Remember the summer of 2021? Everyone was thrilled that COVID was largely contained and that California was reopening. But that sense of relief didn’t last long.
Housing was too expensive. It was obvious that only the wealthiest would soon able to afford to live anywhere near the coast. More people were falling into homelessness. Workers moved further and further away from job centers to find affordable housing, only to spend four hours a day in traffic getting to and from work. That is when they weren’t escaping from terrifying wildfires, which were on the verge of befouling the air for six months out of the year. Coastal cities were just beginning to realize the gravity of their battles with ever-rising seas. Inland cities were experiencing terrible heat waves. Drought was everywhere.
But that was then. By 2070 we were able to create an amazing Bay Area. We turned a region on the precipice of dystopia into a sustainable, affordable and equitable place to live.
How did we do it?
It began way back in 2022, when Californians passed state and local laws to build more apartments near transit and along commercial corridors. By 2037, taller apartment buildings with stores on the ground floor lined Bay Area streets next to BART and Caltrain routes and along commercial corridors like El Camino Real. Hundreds of thousands of families moved in. Now they catch trains or hop aboard electric buses to get where they need to go instead of driving.
Just reshaping areas near transit wasn’t enough, of course. In 2023, NIMBYs, YIMBYs and everyone in between finally agreed to set aside their differences and dismantle the structural racism that was driving so many bad land-use decisions. We agreed that the government unfairly helped white families purchase homes through federally backed mortgages in the 1940s and 1950s, while excluding Black families. These racist decisions hadn’t been remedied and had dire consequences for public health and equitable wealth distribution, even in the 2020s.
To help undo these past wrongs, California passed legislation to allow more housing to be built in exclusive suburbs. Small apartment buildings, granny flats and affordable housing became the new suburban norm. Cities, too, started welcoming more neighbors, in part because the state restructured its outmoded property tax system to provide financing for new parks, libraries and street improvements. These extra amenities helped make denser neighborhoods welcoming and inviting.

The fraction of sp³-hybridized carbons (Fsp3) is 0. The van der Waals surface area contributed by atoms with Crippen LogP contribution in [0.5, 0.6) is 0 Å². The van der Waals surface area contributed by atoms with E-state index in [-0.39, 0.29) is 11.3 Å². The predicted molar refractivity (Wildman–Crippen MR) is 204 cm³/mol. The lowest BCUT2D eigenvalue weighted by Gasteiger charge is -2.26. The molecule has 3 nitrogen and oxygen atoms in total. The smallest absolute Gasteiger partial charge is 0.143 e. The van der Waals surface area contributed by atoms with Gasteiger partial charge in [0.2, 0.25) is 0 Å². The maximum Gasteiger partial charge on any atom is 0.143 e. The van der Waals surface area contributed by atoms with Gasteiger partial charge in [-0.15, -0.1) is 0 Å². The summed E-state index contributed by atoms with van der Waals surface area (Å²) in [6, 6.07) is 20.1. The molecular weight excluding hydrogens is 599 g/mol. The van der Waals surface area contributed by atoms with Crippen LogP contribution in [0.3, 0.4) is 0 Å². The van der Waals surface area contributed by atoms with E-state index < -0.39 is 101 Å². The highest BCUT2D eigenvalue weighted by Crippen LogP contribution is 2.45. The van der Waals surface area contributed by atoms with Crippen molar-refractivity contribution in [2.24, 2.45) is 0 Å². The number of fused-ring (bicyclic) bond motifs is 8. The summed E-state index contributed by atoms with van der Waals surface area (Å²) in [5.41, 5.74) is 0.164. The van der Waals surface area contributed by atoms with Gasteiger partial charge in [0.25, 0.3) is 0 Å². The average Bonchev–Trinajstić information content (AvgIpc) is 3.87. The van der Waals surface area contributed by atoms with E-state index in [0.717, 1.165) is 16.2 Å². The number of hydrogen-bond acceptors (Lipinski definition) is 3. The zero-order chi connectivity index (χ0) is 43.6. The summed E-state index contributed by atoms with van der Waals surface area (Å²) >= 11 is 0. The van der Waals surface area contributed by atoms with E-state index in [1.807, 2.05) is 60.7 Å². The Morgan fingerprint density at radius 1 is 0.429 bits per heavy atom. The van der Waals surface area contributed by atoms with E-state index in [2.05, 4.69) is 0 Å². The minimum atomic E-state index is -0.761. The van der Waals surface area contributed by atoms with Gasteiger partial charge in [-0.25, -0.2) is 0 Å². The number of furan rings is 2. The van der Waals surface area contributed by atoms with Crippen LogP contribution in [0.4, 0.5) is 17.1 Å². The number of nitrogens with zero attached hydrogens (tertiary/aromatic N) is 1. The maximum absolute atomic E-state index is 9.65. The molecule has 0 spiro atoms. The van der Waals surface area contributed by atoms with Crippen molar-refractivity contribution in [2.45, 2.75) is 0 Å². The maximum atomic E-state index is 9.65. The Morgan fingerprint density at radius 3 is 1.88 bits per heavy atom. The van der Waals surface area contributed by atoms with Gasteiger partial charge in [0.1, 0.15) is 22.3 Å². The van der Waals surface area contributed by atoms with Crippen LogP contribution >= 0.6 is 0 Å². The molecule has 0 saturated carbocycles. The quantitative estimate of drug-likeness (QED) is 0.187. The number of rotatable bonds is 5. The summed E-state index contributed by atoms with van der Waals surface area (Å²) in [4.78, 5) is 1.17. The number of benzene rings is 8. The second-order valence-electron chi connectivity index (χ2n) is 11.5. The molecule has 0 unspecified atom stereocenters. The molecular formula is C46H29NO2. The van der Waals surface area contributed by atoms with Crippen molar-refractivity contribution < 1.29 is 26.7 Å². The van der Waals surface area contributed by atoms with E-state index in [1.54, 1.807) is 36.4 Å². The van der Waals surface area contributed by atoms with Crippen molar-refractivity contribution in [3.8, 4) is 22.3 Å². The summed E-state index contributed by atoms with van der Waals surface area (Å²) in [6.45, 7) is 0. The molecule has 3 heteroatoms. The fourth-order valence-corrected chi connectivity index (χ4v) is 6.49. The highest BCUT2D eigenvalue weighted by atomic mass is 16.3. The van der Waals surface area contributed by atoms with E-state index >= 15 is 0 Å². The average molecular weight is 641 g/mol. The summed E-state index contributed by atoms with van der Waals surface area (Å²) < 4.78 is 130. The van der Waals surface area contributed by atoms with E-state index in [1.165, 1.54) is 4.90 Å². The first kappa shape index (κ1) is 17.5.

By 2032, affordable housing was everywhere. Other countries like Denmark had been building this housing for years by making it faster and easier to build. So we learned from them by expanding funding mechanisms and streamlining the permitting system.
There was, however, still the problem of climate change.
In 2021, the Bay Area was still built around the car — even thought that was already an outdated and unsustainable way of living. Electric cars were fine for some, but what we really needed were alternatives to driving alone. This would mitigate climate change while also making sure people could get where they needed to go efficiently and cheaply.
As we started building more concentrated housing, we planned and built out a comprehensive network of efficient electric buses, with exclusive lanes so they could easily move through cities. Many urban freeways became obsolete. So we removed them in 2027, reconnecting long-disrupted neighborhoods. We invested in rail in the areas that needed it the most. The second transbay rail tube, which finished construction in 2040, further helped connect San Francisco and the East Bay.
To combat rising seas, we started restoring the wetlands that provide natural buffers to ocean intrusion. Communities across the Bay pooled their resources to target areas most at risk, instead of those with the most money. We also added parks and street trees to protect lower-income neighborhoods from extreme heat waves.
Then there were the wildfires. Those presented an enormous challenge to the entire state. First, we stopped adding new housing and jobs near wilderness areas and created open space buffer zones to protect our communities. By 2030 we had a new protective park system, which we nicknamed the Bay Area’s “green necklace.” We also started doing more sustainable controlled burns and retrofitting existing housing in wildfire areas to limit the damage.
In 2035 we decided to switch all new buildings from fossil-fuel burning furnaces to electric heat pumps, which act as a heater or air conditioner as needed. We also ditched our dirty gas-burning stoves. In 2038, we completed construction on a series of recycled water plants, and mandated drought-tolerant landscaping, which left more freshwater in the Delta.
This future may sound unattainable. It isn’t — but we’re going to have to make significant changes to in order to make it a reality, starting right now.
The first step is going to be the hardest but also the most important: changing our mind-set about what is possible. Achieving sustainability and equity demands a willingness to adapt — and to find better ways to work with one another.
We can live in a region that is affordable, sustainable, racially just and easy to get around. But to get there, we have to believe such a future is possible and insist that our elected leaders make that vision a reality.